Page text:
nep-ets New Economics Papers
on Econometric Time Series
Issue of 2007‒11‒10
eight papers chosen by
Yong Yin
SUNY at Buffalo

  1. Multivariate forecast evaluation and rationality testing By Ivana Komunjer; Michael T. Owyang
  2. On Sequential Estimation and Prediction for Discrete Time Series By Gusztav Morvav; Benjamin Weiss
  3. Martingales and First Passage Times of AR(1) Sequences By Alex Novikov; Nino Kordzakhia
  4. Modelling good and bad volatility By Matteo Pelagatti
  5. On the efficiency and consistency of likelihood estimation in multivariate conditionally heteroskedastic dynamic regression models By Gabriele Fiorentini; Enrique Sentana
  6. Indirect estimation of large conditionally heteroskedastic factor models, with an application to the Dow 30 stocks By Gabriele Fiorentini; Giorgio Calzolari; Enrique Sentana
  7. NoVaS Transformations: Flexible Inference for Volatility Forecasting By Dimitrios D. Thomakos; Dimitris N. Politis
  8. Out-of-Sample Forecasting of Unemployment Rates with Pooled STVECM Forecasts By Costas Milas; Philip Rothman

  1. By: Ivana Komunjer; Michael T. Owyang
    Abstract: In this paper, we propose a new family of multivariate loss functions that can be used to test the rationality of vector forecasts without assuming independence across individual variables. When only one variable is of interest, the loss function reduces to the flexible asymmetric family recently proposed by Elliott, Komunjer, and Timmermann (2005). Following their methodology, we derive a GMM test for multivariate forecast rationality that allows the forecast errors to be dependent, and takes into account forecast estimation uncertainty. We use our test to study the rationality of macroeconomic vector forecasts in the growth rate in nominal output, the CPI inflation rate, and a short-term interest rate.
    Date: 2007
  2. By: Gusztav Morvav; Benjamin Weiss
    Abstract: The problem of extracting as much information as possible from a sequence of observations of a stationary stochastic process X0,X1,…,Xn has been considered by many authors from different points of view. It has long been known through the work of D. Bailey that no universal estimator for P(Xn+1|X0,X1, ...Xn) can be found which converges to the true estimator almost surely. Despite this result, for restricted classes of processes, or for sequences of estimators along stopping times, universal estimators can be found. We present here a survey of some of the recent work that has been done along these lines.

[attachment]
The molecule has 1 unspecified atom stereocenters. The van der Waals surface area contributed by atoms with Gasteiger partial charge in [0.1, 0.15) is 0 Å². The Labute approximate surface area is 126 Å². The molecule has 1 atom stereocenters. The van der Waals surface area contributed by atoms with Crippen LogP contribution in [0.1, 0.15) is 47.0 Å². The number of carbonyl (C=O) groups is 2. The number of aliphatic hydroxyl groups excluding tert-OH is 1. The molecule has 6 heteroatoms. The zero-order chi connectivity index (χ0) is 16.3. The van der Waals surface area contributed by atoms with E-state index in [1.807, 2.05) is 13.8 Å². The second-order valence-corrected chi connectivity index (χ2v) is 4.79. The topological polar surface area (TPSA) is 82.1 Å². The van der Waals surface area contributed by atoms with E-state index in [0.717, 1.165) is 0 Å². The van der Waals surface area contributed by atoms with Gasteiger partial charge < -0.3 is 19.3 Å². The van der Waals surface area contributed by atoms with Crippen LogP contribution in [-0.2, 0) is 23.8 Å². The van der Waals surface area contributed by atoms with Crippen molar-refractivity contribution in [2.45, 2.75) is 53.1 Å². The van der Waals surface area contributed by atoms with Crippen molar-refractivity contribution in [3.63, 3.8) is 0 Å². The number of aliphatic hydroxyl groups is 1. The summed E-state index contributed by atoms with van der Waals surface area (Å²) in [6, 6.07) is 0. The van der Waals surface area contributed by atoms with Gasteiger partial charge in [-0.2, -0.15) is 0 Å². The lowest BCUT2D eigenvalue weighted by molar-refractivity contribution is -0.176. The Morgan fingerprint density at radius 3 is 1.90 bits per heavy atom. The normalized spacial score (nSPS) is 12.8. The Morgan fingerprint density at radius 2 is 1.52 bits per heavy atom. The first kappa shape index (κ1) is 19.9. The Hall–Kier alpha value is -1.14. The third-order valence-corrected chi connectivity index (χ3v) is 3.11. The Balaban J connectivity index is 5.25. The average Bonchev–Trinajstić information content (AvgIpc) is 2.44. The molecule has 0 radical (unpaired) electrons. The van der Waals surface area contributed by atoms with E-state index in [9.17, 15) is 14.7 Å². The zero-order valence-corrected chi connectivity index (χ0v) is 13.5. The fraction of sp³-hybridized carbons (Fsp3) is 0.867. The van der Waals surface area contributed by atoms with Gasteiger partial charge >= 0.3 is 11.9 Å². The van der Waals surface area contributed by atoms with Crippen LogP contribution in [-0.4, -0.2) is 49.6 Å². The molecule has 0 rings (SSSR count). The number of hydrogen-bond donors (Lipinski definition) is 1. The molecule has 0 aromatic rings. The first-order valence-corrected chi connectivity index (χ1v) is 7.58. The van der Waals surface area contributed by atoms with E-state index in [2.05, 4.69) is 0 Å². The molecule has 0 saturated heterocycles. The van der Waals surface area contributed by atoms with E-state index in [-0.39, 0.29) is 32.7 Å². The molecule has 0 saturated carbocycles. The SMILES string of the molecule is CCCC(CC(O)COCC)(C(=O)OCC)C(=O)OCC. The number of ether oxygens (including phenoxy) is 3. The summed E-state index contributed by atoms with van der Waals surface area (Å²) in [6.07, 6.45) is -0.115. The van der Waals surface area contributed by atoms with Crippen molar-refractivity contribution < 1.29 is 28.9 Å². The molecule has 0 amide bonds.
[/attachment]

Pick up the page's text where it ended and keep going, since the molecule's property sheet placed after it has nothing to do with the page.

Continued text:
Keywords: Nonparametric estimation; Stationary processes
    Date: 2007–09
  3. By: Alex Novikov (School of Finance and Economics, University of Technology, Sydney); Nino Kordzakhia
    Abstract: Using the martingale approach we find sufficient conditions for exponential boundedness of first passage times over a level for ergodic first order autoregressive sequences (AR(1)). Further, we prove a martingale identity and use it for obtaining explicit bounds for the expectation of exit times.
    Keywords: first passage times; autoregressive processes; martingales; expenential boundedness
    Date: 2007–10–01
  4. By: Matteo Pelagatti
    Abstract: The returns of many financial assets show significant skewness, but in the literature this issue is only marginally dealt with. Our conjecture is that this distributional asymmetry may be due to two different dynamics in positive and negative returns. In this paper we propose a process that allows the simultaneous modelling of skewed conditional returns and different dynamics in their conditional second moments. The main stochastic properties of the model are analyzed and necessary and sufficient conditions for weak and strict stationarity are derived. An application to the daily returns on the principal index of the London Stock Exchange supports our model when compared to other frequently used GARCH-type models, which are nested into ours.
    Keywords: Volatility, Skewness, GARCH, Asymmetric Dynamics, Stationarity
    JEL: C22 C53 G10
    Date: 2007–11
  5. By: Gabriele Fiorentini (University of Florence and The Rimini Centre for Economics Analysis, Italy.); Enrique Sentana (CEMFI, Spain)